In my country laws are usually interpreted very strictly: if they mention (just for example) print media, the law is not usually assumed to include digital media as well. This is normally a good thing: actions/things that are not explicitly illegal are automatically legal.

  • by delire (809063) on Thursday May 13, 2010 @12:21PM (#32194704)
    The vast proportion of airports and hotels (increasingly cafe chains) in Europe have 'open' wireless networks that require browser authentication. You pump for an IP, are granted one, yet must authenticate in the browser (usually with a bite of your credit card) to get you through the gateway. Up until you authenticate you're a member of the LAN only. These APs usually have a EULA that prohibits such uses as the downloading of copyrighted material.

    So, what specifically constitutes a Protected Network in the context of this new law?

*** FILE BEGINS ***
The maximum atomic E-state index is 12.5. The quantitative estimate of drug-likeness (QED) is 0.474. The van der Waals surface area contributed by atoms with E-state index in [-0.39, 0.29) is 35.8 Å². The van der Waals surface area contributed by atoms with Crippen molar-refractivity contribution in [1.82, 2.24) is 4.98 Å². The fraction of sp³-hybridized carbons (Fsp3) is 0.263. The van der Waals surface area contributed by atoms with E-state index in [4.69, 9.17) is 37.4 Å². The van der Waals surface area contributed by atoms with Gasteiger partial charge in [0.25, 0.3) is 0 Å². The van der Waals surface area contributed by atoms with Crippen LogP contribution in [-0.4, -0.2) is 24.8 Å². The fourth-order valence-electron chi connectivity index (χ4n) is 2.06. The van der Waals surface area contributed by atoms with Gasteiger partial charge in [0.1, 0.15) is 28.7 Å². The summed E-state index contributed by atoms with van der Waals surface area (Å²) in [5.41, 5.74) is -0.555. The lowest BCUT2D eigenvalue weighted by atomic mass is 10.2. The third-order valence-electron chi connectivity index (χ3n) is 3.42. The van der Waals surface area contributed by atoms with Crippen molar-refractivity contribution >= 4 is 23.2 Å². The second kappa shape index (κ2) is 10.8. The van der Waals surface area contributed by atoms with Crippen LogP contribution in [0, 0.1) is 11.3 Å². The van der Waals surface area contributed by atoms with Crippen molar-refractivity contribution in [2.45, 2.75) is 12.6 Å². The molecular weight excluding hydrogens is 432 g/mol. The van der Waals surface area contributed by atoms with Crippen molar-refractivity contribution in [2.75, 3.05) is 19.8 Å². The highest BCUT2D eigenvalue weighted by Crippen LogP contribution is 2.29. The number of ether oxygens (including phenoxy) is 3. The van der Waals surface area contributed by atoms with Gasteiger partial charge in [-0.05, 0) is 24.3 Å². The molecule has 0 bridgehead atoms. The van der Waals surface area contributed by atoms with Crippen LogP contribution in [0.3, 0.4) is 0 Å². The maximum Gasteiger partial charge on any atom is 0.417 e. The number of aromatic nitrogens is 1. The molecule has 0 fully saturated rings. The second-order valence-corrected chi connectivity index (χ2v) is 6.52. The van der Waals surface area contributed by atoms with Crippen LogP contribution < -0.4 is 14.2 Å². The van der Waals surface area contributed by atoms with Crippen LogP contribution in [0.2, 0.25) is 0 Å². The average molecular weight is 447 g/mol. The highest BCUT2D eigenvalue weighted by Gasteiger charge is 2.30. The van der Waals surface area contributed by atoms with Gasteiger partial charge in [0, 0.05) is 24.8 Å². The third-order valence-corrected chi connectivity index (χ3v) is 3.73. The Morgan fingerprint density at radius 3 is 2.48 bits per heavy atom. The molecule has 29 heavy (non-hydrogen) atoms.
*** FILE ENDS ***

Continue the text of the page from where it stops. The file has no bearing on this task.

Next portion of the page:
• Open WIFI == ISP (Score:3, Interesting)

    by goffster (1104287) on Thursday May 13, 2010 @12:38PM (#32194998)

    If you have an open WIFI, a prosecutor may be able to prove to a jury
    that you are an ISP. If ACTA goes through, and ISP's held accountable,
    then *you*, Mr Open WIFI, are liable.

  • A few more facts: (Score:5, Informative)

    by Kjella (173770) on Thursday May 13, 2010 @12:51PM (#32195236) Homepage

    1. The network was in fact not open. It was secured with WPA1 and a default password (source, German [ferner-alsdorf.de])

    "Somit ist auch noch einmal zu Betonen: Es ging in der Entscheidung nicht um ein vollständig ungesichertes WLAN! Der BGH hat also nicht über ein offenes WLAN verhandelt, wie lange fälschlicherweise berichtet wurde. Vielmehr ging es ganz allgemein um die bedeutsame Frage, welche Sicherungspflichten die Betreiber von WLAN allgemein trifft."